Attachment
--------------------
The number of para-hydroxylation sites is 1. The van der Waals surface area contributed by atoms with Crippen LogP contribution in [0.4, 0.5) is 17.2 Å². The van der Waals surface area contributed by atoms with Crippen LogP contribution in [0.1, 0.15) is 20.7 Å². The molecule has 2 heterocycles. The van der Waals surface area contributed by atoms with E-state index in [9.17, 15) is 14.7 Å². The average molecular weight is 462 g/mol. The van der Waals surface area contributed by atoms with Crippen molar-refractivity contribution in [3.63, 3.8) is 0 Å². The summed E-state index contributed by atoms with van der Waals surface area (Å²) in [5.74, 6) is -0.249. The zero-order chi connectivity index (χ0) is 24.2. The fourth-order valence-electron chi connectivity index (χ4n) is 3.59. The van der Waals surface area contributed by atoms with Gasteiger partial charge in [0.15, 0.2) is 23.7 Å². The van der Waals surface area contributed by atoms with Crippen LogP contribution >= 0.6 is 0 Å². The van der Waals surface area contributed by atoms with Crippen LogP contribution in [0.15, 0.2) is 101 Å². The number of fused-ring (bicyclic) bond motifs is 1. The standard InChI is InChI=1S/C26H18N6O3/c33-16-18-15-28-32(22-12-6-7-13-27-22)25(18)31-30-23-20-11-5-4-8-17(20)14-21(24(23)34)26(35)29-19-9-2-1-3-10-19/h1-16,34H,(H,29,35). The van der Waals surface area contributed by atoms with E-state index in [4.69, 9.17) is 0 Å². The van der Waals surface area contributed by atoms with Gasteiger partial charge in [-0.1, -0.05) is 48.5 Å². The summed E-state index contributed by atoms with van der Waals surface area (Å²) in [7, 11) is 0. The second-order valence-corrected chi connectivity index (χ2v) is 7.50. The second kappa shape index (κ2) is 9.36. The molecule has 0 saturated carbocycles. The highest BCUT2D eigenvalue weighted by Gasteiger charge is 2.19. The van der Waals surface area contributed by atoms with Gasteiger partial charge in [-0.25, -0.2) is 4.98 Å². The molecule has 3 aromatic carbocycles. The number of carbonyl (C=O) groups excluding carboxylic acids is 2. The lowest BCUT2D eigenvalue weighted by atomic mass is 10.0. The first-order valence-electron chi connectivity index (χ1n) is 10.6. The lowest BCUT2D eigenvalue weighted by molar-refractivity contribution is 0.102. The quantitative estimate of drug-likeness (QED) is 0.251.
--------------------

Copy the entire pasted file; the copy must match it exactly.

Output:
The number of para-hydroxylation sites is 1. The van der Waals surface area contributed by atoms with Crippen LogP contribution in [0.4, 0.5) is 17.2 Å². The van der Waals surface area contributed by atoms with Crippen LogP contribution in [0.1, 0.15) is 20.7 Å². The molecule has 2 heterocycles. The van der Waals surface area contributed by atoms with E-state index in [9.17, 15) is 14.7 Å². The average molecular weight is 462 g/mol. The van der Waals surface area contributed by atoms with Crippen molar-refractivity contribution in [3.63, 3.8) is 0 Å². The summed E-state index contributed by atoms with van der Waals surface area (Å²) in [5.74, 6) is -0.249. The zero-order chi connectivity index (χ0) is 24.2. The fourth-order valence-electron chi connectivity index (χ4n) is 3.59. The van der Waals surface area contributed by atoms with Gasteiger partial charge in [0.15, 0.2) is 23.7 Å². The van der Waals surface area contributed by atoms with Crippen LogP contribution >= 0.6 is 0 Å². The van der Waals surface area contributed by atoms with Crippen LogP contribution in [0.15, 0.2) is 101 Å². The number of fused-ring (bicyclic) bond motifs is 1. The standard InChI is InChI=1S/C26H18N6O3/c33-16-18-15-28-32(22-12-6-7-13-27-22)25(18)31-30-23-20-11-5-4-8-17(20)14-21(24(23)34)26(35)29-19-9-2-1-3-10-19/h1-16,34H,(H,29,35). The van der Waals surface area contributed by atoms with E-state index in [4.69, 9.17) is 0 Å². The van der Waals surface area contributed by atoms with Gasteiger partial charge in [-0.1, -0.05) is 48.5 Å². The summed E-state index contributed by atoms with van der Waals surface area (Å²) in [7, 11) is 0. The second-order valence-corrected chi connectivity index (χ2v) is 7.50. The second kappa shape index (κ2) is 9.36. The molecule has 0 saturated carbocycles. The highest BCUT2D eigenvalue weighted by Gasteiger charge is 2.19. The van der Waals surface area contributed by atoms with Gasteiger partial charge in [-0.25, -0.2) is 4.98 Å². The molecule has 3 aromatic carbocycles. The number of carbonyl (C=O) groups excluding carboxylic acids is 2. The lowest BCUT2D eigenvalue weighted by atomic mass is 10.0. The first-order valence-electron chi connectivity index (χ1n) is 10.6. The lowest BCUT2D eigenvalue weighted by molar-refractivity contribution is 0.102. The quantitative estimate of drug-likeness (QED) is 0.251.